SERF Sudbury

Group OKs Grant Proposals from Sudbury Students

SUDBURY – Robots, a gaga pit, and a library of things are coming soon to town schools, thanks to grant proposals crafted by elementary and middle school students.

For the first time, the Sudbury Education Resource Fund (SERF) allowed students to submit grant ideas up to $1,000 this fall. Nearly 80 grant proposals were received across the district, which includes Nixon, Noyes, Haynes, and Loring elementary schools and Curtis Middle School. The winning proposals — one from each elementary school and Curtis Middle School — were announced at each school last week.

“Student submissions reflected creativity and thoughtfulness toward their peers, their community, and the world at large. Through this unique initiative, students were valued as thinkers and empowered to take action, as well as gained some perspective on a process their own teachers go through to bring innovative and enriching ideas to their schools,” said Laura Porter, SERF co-President, in a statement.

At Haynes, a student proposed using the grant money to purchase app-enabled robots. The Sphero Mini Education kit, which includes 16 clear robotic balls with gyroscopes, accelerometers, and LED lights, as well as bumpers, mini traffic cones, bowling pins, construction sets, and activity cards, will help spark creativity through discovery, play, and to add to students’ foundation for computer science skills. The kits, accessible to all classes at Haynes, will give students practice controlling the robots with their own commands.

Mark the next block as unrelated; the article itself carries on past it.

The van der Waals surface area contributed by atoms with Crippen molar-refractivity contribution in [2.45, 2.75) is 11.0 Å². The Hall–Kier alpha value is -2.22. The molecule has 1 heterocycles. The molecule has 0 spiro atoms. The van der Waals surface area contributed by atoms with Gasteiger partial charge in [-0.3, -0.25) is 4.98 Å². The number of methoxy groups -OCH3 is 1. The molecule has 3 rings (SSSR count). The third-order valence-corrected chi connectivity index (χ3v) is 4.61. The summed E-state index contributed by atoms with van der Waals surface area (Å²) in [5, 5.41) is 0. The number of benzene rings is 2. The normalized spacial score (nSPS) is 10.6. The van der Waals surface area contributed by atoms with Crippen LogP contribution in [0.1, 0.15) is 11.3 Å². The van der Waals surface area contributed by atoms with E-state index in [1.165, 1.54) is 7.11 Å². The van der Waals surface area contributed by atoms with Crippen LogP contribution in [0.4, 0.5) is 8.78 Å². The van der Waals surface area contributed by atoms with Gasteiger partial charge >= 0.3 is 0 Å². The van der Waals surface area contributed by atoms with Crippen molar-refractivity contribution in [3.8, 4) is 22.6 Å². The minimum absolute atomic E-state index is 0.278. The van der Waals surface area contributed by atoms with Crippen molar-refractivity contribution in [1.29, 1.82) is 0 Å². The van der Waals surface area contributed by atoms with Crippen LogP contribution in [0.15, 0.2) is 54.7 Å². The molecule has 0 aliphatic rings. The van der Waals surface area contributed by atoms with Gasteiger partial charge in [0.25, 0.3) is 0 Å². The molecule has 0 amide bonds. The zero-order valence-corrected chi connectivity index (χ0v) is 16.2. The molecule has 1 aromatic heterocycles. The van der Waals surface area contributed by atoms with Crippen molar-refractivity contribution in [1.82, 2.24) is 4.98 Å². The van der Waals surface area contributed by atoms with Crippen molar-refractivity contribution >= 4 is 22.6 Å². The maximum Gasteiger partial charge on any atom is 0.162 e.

Curtis students wanted SERF to spend the money on bringing a gaga pit to the school. The octagonal pit is a place for kids to play “gaga” — meant to be a gentler version of dodge ball where players try to hit their opponents with a soft foam ball below the knees. According to SERF, the game will add a “fun, engaging, and inclusive option to students’ outdoor recess and indoor P.E. time.”

A “library of things” will soon be at Nixon, after a student suggested it as a way “to introduce kids to something they’ve never done before or have always wanted to try but didn’t have the tools.” Students could borrow items to explore new areas of interest and learn new skills. Suggested items include a ukulele, a microscope, and a telescope.

At Loring, three 3D printers will be funded to complement the school’s new Learning Studio. The new 3D printers can enhance the curriculum while also giving young students early exposure to an advanced tool that will one day be an integral part of their school and work. Some opportunities could include designing and creating interactive maps, creating mock-ups of buildings and structures, and creating new musical instruments or new tools.

At Noyes, over 30 students submitted ideas on how they’d make use of the grant funding. The winning grant, a “Get to Know Your School” scavenger hunt, will give all students a shared appreciation of their school building. The in-house customized scavenger hunt will give students practice with map-reading and team-building skills, as they explore areas in and around their own school.

Since 1991, SERF has funded grants dedicating to improving public education across Sudbury Public Schools and at Lincoln-Sudbury Regional High School (LSRHS). To learn more about these and the many other projects funded by SERF or to make a donation, visit us at